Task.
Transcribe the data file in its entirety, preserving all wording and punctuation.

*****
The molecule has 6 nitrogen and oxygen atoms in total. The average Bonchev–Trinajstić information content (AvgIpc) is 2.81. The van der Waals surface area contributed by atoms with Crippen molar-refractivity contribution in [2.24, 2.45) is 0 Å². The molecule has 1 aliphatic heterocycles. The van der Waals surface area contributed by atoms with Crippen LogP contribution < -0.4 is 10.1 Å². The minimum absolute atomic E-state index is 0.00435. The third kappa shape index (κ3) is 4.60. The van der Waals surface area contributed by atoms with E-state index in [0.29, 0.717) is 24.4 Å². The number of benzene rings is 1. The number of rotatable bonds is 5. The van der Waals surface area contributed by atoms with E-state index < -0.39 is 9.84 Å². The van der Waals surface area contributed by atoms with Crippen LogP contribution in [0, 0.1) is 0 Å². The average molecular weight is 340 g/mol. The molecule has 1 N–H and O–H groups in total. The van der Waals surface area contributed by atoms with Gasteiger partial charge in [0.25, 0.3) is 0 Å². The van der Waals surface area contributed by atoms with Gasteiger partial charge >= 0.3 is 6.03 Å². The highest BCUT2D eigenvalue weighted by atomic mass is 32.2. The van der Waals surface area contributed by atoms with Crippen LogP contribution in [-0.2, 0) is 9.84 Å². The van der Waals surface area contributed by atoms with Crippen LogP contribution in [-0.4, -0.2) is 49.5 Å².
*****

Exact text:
The molecule has 6 nitrogen and oxygen atoms in total. The average Bonchev–Trinajstić information content (AvgIpc) is 2.81. The van der Waals surface area contributed by atoms with Crippen molar-refractivity contribution in [2.24, 2.45) is 0 Å². The molecule has 1 aliphatic heterocycles. The van der Waals surface area contributed by atoms with Crippen LogP contribution < -0.4 is 10.1 Å². The minimum absolute atomic E-state index is 0.00435. The third kappa shape index (κ3) is 4.60. The van der Waals surface area contributed by atoms with E-state index in [0.29, 0.717) is 24.4 Å². The number of benzene rings is 1. The number of rotatable bonds is 5. The van der Waals surface area contributed by atoms with E-state index < -0.39 is 9.84 Å². The van der Waals surface area contributed by atoms with Crippen LogP contribution in [0, 0.1) is 0 Å². The average molecular weight is 340 g/mol. The molecule has 1 N–H and O–H groups in total. The van der Waals surface area contributed by atoms with Gasteiger partial charge in [0.25, 0.3) is 0 Å². The van der Waals surface area contributed by atoms with Gasteiger partial charge >= 0.3 is 6.03 Å². The highest BCUT2D eigenvalue weighted by atomic mass is 32.2. The van der Waals surface area contributed by atoms with Crippen LogP contribution in [-0.2, 0) is 9.84 Å². The van der Waals surface area contributed by atoms with Crippen LogP contribution in [-0.4, -0.2) is 49.5 Å².